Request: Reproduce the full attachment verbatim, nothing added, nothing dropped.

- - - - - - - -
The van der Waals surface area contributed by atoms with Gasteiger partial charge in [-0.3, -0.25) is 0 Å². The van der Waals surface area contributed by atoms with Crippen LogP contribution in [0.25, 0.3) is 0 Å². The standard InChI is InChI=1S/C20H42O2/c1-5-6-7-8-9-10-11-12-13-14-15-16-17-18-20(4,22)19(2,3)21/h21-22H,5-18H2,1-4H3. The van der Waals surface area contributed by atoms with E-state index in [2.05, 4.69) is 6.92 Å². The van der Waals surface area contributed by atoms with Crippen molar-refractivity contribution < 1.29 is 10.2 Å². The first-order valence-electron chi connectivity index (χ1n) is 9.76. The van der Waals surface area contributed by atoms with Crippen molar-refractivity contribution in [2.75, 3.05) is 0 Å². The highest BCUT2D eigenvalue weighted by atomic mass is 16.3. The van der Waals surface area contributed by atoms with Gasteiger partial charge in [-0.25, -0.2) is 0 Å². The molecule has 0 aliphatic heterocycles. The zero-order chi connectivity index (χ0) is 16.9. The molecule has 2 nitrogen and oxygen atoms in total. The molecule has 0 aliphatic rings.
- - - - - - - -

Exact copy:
The van der Waals surface area contributed by atoms with Gasteiger partial charge in [-0.3, -0.25) is 0 Å². The van der Waals surface area contributed by atoms with Crippen LogP contribution in [0.25, 0.3) is 0 Å². The standard InChI is InChI=1S/C20H42O2/c1-5-6-7-8-9-10-11-12-13-14-15-16-17-18-20(4,22)19(2,3)21/h21-22H,5-18H2,1-4H3. The van der Waals surface area contributed by atoms with E-state index in [2.05, 4.69) is 6.92 Å². The van der Waals surface area contributed by atoms with Crippen molar-refractivity contribution < 1.29 is 10.2 Å². The first-order valence-electron chi connectivity index (χ1n) is 9.76. The van der Waals surface area contributed by atoms with Crippen molar-refractivity contribution in [2.75, 3.05) is 0 Å². The highest BCUT2D eigenvalue weighted by atomic mass is 16.3. The van der Waals surface area contributed by atoms with Gasteiger partial charge in [-0.25, -0.2) is 0 Å². The molecule has 0 aliphatic heterocycles. The zero-order chi connectivity index (χ0) is 16.9. The molecule has 2 nitrogen and oxygen atoms in total. The molecule has 0 aliphatic rings.